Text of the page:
“WHAT- THE WHAT! S.E.R.I.O.U.S.L.Y. Student teacher lady, you did what to my daughter???!!! Shushed HER??!!!!” …..then that was immediately followed by, “Oh, poor-poor student teacher, poor 20-something-who-has-no-clue what in the hell to do with such a difficult, complicated and taboo topic (especially with a seven year old in second grade).

I took a deep breath. Then another….. AND Another. Geez, why didn’t I just stick with the bubble? I then asked, “How did you decide this instead?” She flippantly said, “Well, since SHE had a problem with it, I decided to write what I was doing AT the race.”

Yes, we had a lengthy discussion about how it was inappropriate for her teacher to not explain herself and followed that up with the usual, ‘we’re not your typical parents’ bit, but that her teacher was right in this case, ‘Cuz, remember when I let you know that you may not want to tell all your friends about what sex is? Well, this is kind of part of that.’ I explained that we needed to let other parents decide when they were going to talk about certain things and it wasn’t our place to make Ms. Student Teacher have a lecture on rape to her second grade class.

Are you dying inside or jumping with joy? I always wonder what parents would think of my decisions around this part of my relationship with my daughter. I would be lying if I said that I don’t worry or don’t care and I did especially care about my daughters teacher and poor-poor Ms. Student Teacher ‘s feelings. After a few days, I followed up with an email to her teacher explaining what I understood to have occurred and offered understanding and support, but continued to stand my ground around what I believed my daughter deserved in that moment. Not for one HOT MINUTE did I believe Ms. Student Teacher was prepared for such a conversation with a seven year old, but perhaps my daughter helped for future sake.

All I know is that when I made the decision to host this race, I wanted to give back to my community. I wanted to search within and continue to push myself to grow and change in ways I felt were not happening by staying small. What I did not consider was that when I committed to Phoenix Rising, my family did.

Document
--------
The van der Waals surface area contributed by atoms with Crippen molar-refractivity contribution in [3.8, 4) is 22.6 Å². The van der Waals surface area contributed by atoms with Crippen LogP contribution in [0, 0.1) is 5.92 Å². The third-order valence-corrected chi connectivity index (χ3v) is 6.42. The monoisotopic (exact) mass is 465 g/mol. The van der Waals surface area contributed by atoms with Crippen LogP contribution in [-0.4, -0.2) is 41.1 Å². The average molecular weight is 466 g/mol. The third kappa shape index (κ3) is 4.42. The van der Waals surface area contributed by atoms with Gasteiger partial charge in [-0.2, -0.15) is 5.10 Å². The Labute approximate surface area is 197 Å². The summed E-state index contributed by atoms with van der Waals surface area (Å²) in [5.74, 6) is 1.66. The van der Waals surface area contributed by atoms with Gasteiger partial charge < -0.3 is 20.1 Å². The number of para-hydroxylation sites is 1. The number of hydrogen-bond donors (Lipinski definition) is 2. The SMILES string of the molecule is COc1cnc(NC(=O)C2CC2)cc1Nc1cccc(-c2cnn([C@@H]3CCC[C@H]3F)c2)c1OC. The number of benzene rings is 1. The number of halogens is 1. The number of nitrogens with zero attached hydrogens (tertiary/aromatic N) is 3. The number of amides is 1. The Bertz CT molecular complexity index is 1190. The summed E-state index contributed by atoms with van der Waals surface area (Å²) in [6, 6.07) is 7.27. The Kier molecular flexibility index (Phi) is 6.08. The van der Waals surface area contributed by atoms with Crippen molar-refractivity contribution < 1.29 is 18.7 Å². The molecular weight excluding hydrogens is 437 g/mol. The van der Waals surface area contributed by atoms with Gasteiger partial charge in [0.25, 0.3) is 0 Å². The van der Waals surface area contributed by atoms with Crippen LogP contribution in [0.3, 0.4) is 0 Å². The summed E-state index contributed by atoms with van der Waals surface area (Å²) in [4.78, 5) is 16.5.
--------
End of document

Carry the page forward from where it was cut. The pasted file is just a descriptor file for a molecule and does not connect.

For all the struggle that modeling authenticity has been with my daughter, one thing I know for sure: She believes that she is changing the world. And from my point of view, She Already Has. 

LIVE.OUT.LOUD.

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This essay and I are part of the Messy, Beautiful Warrior Project — To learn more and join us:  http://momastery.com/messy-beautiful-warrior-friends! And to learn about the New York Times Bestselling Memoir Carry On Warrior: The Power of Embracing Your Messy,Beautiful Life, just released in paperback: http://momastery.com/carry-on-warrior!

 P.S. In case you were wondering….Yes, We are wearing Tutus. So Fabulous!

9 thoughts on “My Messy, Beautiful Life- Me And My Masscott”

  1. When I was growing up my mother took the same approach. I love that I can share things with her, even TMI, and I know she will just laugh and be honest with me. As a teenager I wished she would be a little less honest, but I wouldn’t change my relationship with her today.

  2. Thanks for sharing your link with me! I know my own experiences will definitely shape the way my husband and I talk to our kids about sex. I appreciate you living out loud AND outside the bubble!

  3. I totally agree with you about transparency with our children, no matter what age. I parent in the same way with the thought being that my children can benefit from watching how I struggle with situations, relationships. How I navigate difficulties as well as how I wallow in joy when it happens. Along with the benefit of them learning what life can consist of, they can ruminate on how they may decide to deal with like situations in the future.
    I love the way Your daughter handled herself! She found a solution that honoured the person she was dealing with and was still able to write about what made her proud.
    #no one here was raped…. 😳